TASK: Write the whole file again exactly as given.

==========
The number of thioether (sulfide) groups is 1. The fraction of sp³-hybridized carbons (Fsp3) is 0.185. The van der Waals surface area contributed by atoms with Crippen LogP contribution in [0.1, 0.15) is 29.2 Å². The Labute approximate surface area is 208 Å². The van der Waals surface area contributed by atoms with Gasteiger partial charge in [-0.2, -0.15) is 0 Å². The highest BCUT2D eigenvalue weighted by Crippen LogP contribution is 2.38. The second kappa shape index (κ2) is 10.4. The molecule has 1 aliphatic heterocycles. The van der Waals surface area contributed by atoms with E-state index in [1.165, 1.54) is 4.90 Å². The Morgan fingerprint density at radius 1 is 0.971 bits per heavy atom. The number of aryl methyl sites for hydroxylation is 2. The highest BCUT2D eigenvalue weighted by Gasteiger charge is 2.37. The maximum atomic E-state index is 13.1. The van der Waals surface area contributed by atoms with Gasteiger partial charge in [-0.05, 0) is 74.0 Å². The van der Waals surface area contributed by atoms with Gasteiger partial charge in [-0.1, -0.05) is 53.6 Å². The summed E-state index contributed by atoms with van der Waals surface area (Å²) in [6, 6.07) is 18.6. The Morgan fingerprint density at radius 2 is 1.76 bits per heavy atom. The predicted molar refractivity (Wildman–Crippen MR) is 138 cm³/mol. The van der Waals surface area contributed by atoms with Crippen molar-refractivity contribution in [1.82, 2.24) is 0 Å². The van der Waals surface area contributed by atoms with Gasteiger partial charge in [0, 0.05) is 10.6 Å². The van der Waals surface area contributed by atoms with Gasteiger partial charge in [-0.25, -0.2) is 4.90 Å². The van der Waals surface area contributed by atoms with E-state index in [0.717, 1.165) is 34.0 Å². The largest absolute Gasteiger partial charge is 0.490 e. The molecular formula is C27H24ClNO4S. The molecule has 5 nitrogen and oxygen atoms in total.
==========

The number of thioether (sulfide) groups is 1. The fraction of sp³-hybridized carbons (Fsp3) is 0.185. The van der Waals surface area contributed by atoms with Crippen LogP contribution in [0.1, 0.15) is 29.2 Å². The Labute approximate surface area is 208 Å². The van der Waals surface area contributed by atoms with Gasteiger partial charge in [-0.2, -0.15) is 0 Å². The highest BCUT2D eigenvalue weighted by Crippen LogP contribution is 2.38. The second kappa shape index (κ2) is 10.4. The molecule has 1 aliphatic heterocycles. The van der Waals surface area contributed by atoms with E-state index in [1.165, 1.54) is 4.90 Å². The Morgan fingerprint density at radius 1 is 0.971 bits per heavy atom. The number of aryl methyl sites for hydroxylation is 2. The highest BCUT2D eigenvalue weighted by Gasteiger charge is 2.37. The maximum atomic E-state index is 13.1. The van der Waals surface area contributed by atoms with Gasteiger partial charge in [-0.05, 0) is 74.0 Å². The van der Waals surface area contributed by atoms with Gasteiger partial charge in [-0.1, -0.05) is 53.6 Å². The summed E-state index contributed by atoms with van der Waals surface area (Å²) in [6, 6.07) is 18.6. The Morgan fingerprint density at radius 2 is 1.76 bits per heavy atom. The predicted molar refractivity (Wildman–Crippen MR) is 138 cm³/mol. The van der Waals surface area contributed by atoms with Crippen molar-refractivity contribution in [1.82, 2.24) is 0 Å². The van der Waals surface area contributed by atoms with Gasteiger partial charge in [0, 0.05) is 10.6 Å². The van der Waals surface area contributed by atoms with Gasteiger partial charge in [-0.25, -0.2) is 4.90 Å². The van der Waals surface area contributed by atoms with E-state index in [0.717, 1.165) is 34.0 Å². The largest absolute Gasteiger partial charge is 0.490 e. The molecular formula is C27H24ClNO4S. The molecule has 5 nitrogen and oxygen atoms in total.